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Things you should know... 

POOLS

SKIMMER BASKETS can float up when the pump is not running. If it stays floating when the pump is re-energized again… leaves and other unwanted debris can get sucked underneath the basket and into the line which can cause for a potentially expensive repair later. Make sure that you check them often, particularly after a storm, they can fill up quickly with leaves and lose their effectiveness.

BRUSH BRUSH BRUSH your pool. Unless you have a pool service you should brush your entire pool at least once per week during peak season. That means the sides and the bottom. Vacuuming and Cleaners don’t get into the pool surface well enough to reach any unseen algae waiting to blossom. Also, DO NOT use a steel brush for this. They will damage the pool surface if used weekly. Instead use a PVC brush for weekly cleanings and save the metal brush for removing black algae growth.

BLACK ALGAE is one of the hardest to get out of your pool but don’t panic. Algae can still form in your pool even with the water chemistry in order unfortunately. If you get it early, it’s not the evil villain that keeps coming back. With a traditional gunite/cement pools use a steel pool brush to remove the layers of these pesky black spots so that the chemical treatments for algae can access the layers and kill them off. Be patient as this some times takes more than one treatment and hopefully without having to drain your pool and acid wash it. 


CHECK YOUR VALVES When you vacuum your pool. When you vacuumed with the multi-port valve in the "FILTER" position, everything you are vacuuming if not caught by the filter goes right back thru the jets and right back into the pool. Make sure you are set to “WASTE” so that all debris goes out of the system. “BACKWASH” also can wreck havoc in a sand system as everything you are vacuuming gets under the sand the by default… right back thru the system and right back into your pool. This is usually followed by being less than happy with your pool. 




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Things you should know... 

PONDS

First decide what kind of pond you want. What function will it serve? Think about the features you’d enjoy most. The three primary ponds you will encounter most usually fall within the following:

The first is a GARDEN POND. A garden pond is ornamental in appearance and usually include plant life such as water lilies, lotus, and other floating plants. These are built to enhance or complement the design of your backyard, sitting area, or garden. Stones are traditionally arranged with some ponds including a waterfall, bubbling rock, fountain, column vase, basalt columns or bubbling urn etc..


The second is an AQUATIC POND.  Fish add a certain je ne sais quoi to a pond or water feature. Of them, the usual suspects are common goldfish, comets, fantails, and orandas. These are all goldfish, and have several varieties that can live up to 25 years.  They are excellent for ponds as they are quick, extremely hardy, and play nice with Japanese koi. Fantails and orandas are considered fancy goldfish and tend to have rounded, egg-shape bodies and big fan-like tails. Note: that they do not play well with bigger, more aggressive fish. Last note here on the "oh so popular Koi" is that if you care for them properly, they can grow upwards of 2 feet long (remember this when planning your pond or feature) in addition, they can live for up to 30 years and are voracious eaters, that may gobble up pond plants if in a small water garden.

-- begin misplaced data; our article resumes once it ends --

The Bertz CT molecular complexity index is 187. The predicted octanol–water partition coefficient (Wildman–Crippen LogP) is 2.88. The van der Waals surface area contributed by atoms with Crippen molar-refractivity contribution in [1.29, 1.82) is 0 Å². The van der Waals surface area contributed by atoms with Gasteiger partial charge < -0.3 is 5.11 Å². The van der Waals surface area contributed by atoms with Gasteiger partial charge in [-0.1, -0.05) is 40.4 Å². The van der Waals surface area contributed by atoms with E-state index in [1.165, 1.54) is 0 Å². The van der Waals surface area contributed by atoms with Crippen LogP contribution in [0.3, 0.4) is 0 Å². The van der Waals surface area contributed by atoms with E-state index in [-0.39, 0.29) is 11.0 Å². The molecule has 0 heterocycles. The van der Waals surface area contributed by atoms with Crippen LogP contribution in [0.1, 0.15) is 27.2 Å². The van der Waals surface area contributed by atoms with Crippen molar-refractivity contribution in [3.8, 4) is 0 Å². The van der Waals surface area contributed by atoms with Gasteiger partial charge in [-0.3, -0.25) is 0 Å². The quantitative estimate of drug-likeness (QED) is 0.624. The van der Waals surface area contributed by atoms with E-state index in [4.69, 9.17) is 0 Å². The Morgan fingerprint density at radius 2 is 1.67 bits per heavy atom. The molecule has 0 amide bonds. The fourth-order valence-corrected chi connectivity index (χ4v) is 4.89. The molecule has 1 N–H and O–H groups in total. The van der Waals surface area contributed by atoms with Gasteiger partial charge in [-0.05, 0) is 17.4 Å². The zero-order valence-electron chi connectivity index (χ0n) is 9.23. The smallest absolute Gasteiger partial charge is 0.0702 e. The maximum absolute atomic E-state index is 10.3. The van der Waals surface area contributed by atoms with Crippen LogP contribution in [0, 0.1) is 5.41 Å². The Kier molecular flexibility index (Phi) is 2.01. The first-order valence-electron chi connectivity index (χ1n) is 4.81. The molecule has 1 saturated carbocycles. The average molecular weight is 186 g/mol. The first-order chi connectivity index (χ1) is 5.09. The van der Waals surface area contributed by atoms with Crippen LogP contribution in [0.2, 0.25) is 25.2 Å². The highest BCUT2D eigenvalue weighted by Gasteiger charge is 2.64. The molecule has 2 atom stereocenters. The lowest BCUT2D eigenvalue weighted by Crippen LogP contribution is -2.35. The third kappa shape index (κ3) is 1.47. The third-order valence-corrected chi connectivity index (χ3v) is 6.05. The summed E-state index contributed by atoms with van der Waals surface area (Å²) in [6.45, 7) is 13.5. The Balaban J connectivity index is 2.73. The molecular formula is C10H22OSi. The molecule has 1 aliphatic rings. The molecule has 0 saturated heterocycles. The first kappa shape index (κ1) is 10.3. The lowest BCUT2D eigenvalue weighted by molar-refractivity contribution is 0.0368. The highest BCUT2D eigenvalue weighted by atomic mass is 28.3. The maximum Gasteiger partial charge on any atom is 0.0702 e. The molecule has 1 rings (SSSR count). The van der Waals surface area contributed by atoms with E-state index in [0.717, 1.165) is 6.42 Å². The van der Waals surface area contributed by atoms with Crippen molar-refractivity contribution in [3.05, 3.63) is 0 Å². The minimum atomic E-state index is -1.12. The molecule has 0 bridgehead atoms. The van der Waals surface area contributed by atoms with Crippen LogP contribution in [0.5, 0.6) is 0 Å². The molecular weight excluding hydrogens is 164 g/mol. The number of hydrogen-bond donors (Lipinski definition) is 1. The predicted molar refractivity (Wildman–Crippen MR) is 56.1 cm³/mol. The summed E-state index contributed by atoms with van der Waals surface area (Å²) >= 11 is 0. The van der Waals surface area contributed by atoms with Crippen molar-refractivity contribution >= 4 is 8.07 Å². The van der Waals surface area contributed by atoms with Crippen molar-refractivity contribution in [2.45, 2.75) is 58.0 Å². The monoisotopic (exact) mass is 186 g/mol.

The third is a WILDLIFE POND. Last and as a note the least... as it relates to the ease of implementation of this pond. It doesn't require a pump, and thus no electricity, plumbing or other certified technically licensed individual to put in place. This type of pond is made to blend into the natural landscape, as it is found in the woods. As you do not have fish in this type of pond it calls out to nature and brings forth; water sliders, frogs, slugs, birds, and natures other creatures to come take a dip or to have a cool drink. Note, the list also can include ever annoying Culicidae... more commonly know as the Mosquito.


SIZE AND LOCATION. Larger ponds are easier to take care of and maintain. Generally they are more stable, giving plants and other wildlife a better chance of survival. Using rope or a garden hose, play with ideas by laying out the shape of your pond and get an idea of the size you want. Take several pictures, and if you are having it done soon, just keep it in place as a rough guide when digging begins. If you think it is a few weeks out before starting, using an environmental friendly spray paint can be used to trace the shape out.